The lives he touched
Marcel LeBlanc ‘50
Most of us fondly remember the best teacher we ever had. Perhaps it was their academic brilliance, energetic style of teaching or gentle encouragement. They may have been a role model or mentor, had a memorable greeting or fascinating stories of travel, adventure and the wide world beyond the schoolyard.
To generations of students at New York’s Harrisville Central School, Marcel LeBlanc was all of those things, and more. And upon his death in late 2020, Marcel put a beautiful final coda on his career as an educator by bequeathing $100,000 to Saint Michael’s, a gift that will educate and inspire generations of Purple Knights, including those following in his footsteps.
Born in Winooski in 1928, Marcel graduated summa cum laude from Saint Michael’s in 1950, at the head of his class. He majored in classical languages and minored in French and philosophy. Upon graduation, he began teaching in New York, but in 1951 undertook a tour of duty in the US Army that included service in the Counter Intelligence Corps and Korea.
Marcel returned to New York in 1953 and resumed his teaching career as department head and instructor of French and Latin in the Harrisville Central School, a position he held for 36 years until his retirement. While educating Harrisville’s students, Marcel continued his own studies, earning a Master’s degree in French from Middlebury in 1957, as well as additional post-graduate studies at UVM and Saint Lawrence.
A beloved and inspiring teacher, Marcel took on countless duties outside the classroom. He founded and served as faculty advisor for the school’s chapter of the National Honor Society, and initiated and advised the school yearbook. Dozens of former students gathered recollections for Marcel’s family upon his passing, sharing stories of his legendary pond hockey skills and tennis games with students, his famous one-handed push up contests, and the time he made a Montreal Canadiens flag and ran it up the school’s flagpole when they won the Stanley Cup.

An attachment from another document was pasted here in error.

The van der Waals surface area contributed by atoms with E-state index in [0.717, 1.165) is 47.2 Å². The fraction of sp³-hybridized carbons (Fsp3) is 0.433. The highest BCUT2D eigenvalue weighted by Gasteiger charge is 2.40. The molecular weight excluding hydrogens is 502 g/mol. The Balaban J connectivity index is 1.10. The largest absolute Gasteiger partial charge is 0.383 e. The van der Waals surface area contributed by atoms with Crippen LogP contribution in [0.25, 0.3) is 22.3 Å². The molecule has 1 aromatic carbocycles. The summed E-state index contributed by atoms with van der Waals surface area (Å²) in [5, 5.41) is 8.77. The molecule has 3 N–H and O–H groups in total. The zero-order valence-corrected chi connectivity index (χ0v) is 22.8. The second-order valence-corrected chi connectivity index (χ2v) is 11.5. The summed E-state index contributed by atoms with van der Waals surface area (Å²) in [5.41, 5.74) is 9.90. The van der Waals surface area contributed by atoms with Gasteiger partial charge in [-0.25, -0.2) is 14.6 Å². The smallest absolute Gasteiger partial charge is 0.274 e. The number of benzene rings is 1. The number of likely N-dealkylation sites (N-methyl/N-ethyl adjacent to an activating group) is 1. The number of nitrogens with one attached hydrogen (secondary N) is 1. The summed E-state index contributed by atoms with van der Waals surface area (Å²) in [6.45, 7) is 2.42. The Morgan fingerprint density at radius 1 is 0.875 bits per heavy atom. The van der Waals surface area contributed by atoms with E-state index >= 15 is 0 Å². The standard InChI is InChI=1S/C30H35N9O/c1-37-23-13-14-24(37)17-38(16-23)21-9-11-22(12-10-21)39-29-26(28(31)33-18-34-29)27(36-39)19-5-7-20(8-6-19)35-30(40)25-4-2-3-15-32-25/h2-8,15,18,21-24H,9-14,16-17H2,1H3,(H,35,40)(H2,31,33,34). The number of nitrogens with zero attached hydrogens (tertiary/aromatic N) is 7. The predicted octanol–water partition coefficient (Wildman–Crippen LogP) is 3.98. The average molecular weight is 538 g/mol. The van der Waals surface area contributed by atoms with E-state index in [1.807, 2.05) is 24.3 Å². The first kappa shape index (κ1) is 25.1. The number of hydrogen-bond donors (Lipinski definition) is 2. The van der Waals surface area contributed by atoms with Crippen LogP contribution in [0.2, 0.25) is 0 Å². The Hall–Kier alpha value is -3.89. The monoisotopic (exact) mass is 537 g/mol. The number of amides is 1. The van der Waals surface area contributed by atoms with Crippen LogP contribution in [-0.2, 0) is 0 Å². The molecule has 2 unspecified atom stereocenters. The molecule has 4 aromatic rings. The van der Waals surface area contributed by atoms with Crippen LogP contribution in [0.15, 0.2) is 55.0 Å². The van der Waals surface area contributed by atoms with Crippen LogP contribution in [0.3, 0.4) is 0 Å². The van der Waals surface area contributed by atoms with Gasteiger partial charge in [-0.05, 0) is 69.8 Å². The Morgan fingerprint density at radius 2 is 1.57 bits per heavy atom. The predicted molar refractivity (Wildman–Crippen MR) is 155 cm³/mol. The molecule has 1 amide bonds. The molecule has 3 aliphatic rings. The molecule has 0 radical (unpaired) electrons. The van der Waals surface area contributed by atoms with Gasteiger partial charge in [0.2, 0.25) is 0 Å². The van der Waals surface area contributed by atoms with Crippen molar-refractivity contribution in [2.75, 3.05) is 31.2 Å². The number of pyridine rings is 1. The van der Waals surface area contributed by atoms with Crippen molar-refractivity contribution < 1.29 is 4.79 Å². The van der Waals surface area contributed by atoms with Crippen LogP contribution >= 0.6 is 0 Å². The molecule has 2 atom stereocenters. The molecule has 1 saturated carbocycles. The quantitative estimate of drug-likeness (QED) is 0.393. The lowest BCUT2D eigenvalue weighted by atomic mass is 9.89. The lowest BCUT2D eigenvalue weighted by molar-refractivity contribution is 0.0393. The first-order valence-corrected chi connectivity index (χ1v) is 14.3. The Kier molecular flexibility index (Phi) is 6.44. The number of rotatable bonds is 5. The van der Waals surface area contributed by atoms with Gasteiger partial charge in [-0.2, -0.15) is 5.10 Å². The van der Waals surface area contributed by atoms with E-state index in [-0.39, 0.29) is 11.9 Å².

Marcel never married and was a private man, but those who knew him mention his extraordinary commitment to physical fitness, weight training and daily hour-long walks. His creative side was well-known and highly regarded. He made hundreds of stunning stained glass panels, which he generously donated for school fundraisers and gave to friends. He enjoyed woodworking, gardening and classical music. Upon his retirement, Marcel moved home to Vermont, and spent much of his time at his camp in South Hero. His nephew Jean Paul LeBlanc remembers fondly, “It’s amazing the amount of things he was able to accomplish and the many people he inspired.”
“He was an educational icon with amazing intelligence,” recalled one former student. “To say he was an inspiration is putting it mildly,” remembered another. “Marcel was an outstanding person, a gifted teacher and a gentleman always.” Another stated plainly, “Our world was certainly better for knowing him.” The impression Marcel made on the tiny hamlet of Harrisville, New York, is beautiful and lasting. And his legacy at Saint Michael’s is one to be cherished, as well.
“Marcel was really proud of graduating from Saint Michael’s, back when there were only two buildings – one for administration, the other for classrooms,” explains Jean Paul, who was glad to carry out his uncle’s wishes of leaving such a lasting gift to Saint Michael’s. “I know he wanted to help both the college and Saint Michael’s students.”
The vision of Saint Michael’s College, Do Well and Do Good, was a natural part of Marcel’s life’s work. “He didn’t believe teaching was a career, he believed it was a calling,” Jean Paul remembers. Thanks to the generosity of the Marcel J. LeBlanc ’50 Endowed Scholarship, future Purple Knights may strive to leave as lasting and meaningful an impression.